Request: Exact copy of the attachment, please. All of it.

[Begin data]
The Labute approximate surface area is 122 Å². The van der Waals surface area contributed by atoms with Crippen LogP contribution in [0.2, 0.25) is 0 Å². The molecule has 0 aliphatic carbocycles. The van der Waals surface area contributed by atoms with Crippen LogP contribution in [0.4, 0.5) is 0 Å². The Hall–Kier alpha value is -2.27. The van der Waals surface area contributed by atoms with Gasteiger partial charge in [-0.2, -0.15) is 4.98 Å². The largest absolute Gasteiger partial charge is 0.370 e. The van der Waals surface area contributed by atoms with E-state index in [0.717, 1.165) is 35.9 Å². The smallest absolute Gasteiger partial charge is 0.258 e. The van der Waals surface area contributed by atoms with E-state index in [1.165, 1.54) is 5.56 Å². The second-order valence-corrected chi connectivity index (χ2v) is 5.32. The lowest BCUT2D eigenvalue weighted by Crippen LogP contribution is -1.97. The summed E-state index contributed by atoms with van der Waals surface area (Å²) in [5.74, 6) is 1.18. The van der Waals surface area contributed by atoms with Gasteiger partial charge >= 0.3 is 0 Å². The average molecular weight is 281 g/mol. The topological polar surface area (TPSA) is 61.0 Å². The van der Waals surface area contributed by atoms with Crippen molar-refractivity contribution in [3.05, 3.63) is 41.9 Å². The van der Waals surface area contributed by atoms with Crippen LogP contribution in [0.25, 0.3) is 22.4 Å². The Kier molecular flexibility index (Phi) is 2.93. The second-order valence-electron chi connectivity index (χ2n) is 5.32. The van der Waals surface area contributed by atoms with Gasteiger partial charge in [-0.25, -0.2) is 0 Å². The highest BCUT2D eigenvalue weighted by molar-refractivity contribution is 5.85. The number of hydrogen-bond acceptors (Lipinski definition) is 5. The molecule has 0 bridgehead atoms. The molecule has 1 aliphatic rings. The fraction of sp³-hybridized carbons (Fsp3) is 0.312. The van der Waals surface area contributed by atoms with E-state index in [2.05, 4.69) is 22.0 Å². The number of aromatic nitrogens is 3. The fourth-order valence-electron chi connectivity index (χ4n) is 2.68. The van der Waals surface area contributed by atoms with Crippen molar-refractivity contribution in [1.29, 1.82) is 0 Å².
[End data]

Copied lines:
The Labute approximate surface area is 122 Å². The van der Waals surface area contributed by atoms with Crippen LogP contribution in [0.2, 0.25) is 0 Å². The molecule has 0 aliphatic carbocycles. The van der Waals surface area contributed by atoms with Crippen LogP contribution in [0.4, 0.5) is 0 Å². The Hall–Kier alpha value is -2.27. The van der Waals surface area contributed by atoms with Gasteiger partial charge in [-0.2, -0.15) is 4.98 Å². The largest absolute Gasteiger partial charge is 0.370 e. The van der Waals surface area contributed by atoms with E-state index in [0.717, 1.165) is 35.9 Å². The smallest absolute Gasteiger partial charge is 0.258 e. The van der Waals surface area contributed by atoms with E-state index in [1.165, 1.54) is 5.56 Å². The second-order valence-corrected chi connectivity index (χ2v) is 5.32. The lowest BCUT2D eigenvalue weighted by Crippen LogP contribution is -1.97. The summed E-state index contributed by atoms with van der Waals surface area (Å²) in [5.74, 6) is 1.18. The van der Waals surface area contributed by atoms with Gasteiger partial charge >= 0.3 is 0 Å². The average molecular weight is 281 g/mol. The topological polar surface area (TPSA) is 61.0 Å². The van der Waals surface area contributed by atoms with Crippen molar-refractivity contribution in [3.05, 3.63) is 41.9 Å². The van der Waals surface area contributed by atoms with Crippen LogP contribution in [0.25, 0.3) is 22.4 Å². The Kier molecular flexibility index (Phi) is 2.93. The second-order valence-electron chi connectivity index (χ2n) is 5.32. The van der Waals surface area contributed by atoms with Gasteiger partial charge in [-0.25, -0.2) is 0 Å². The highest BCUT2D eigenvalue weighted by molar-refractivity contribution is 5.85. The number of hydrogen-bond acceptors (Lipinski definition) is 5. The molecule has 0 bridgehead atoms. The molecule has 1 aliphatic rings. The fraction of sp³-hybridized carbons (Fsp3) is 0.312. The van der Waals surface area contributed by atoms with E-state index in [2.05, 4.69) is 22.0 Å². The number of aromatic nitrogens is 3. The fourth-order valence-electron chi connectivity index (χ4n) is 2.68. The van der Waals surface area contributed by atoms with Crippen molar-refractivity contribution in [1.29, 1.82) is 0 Å².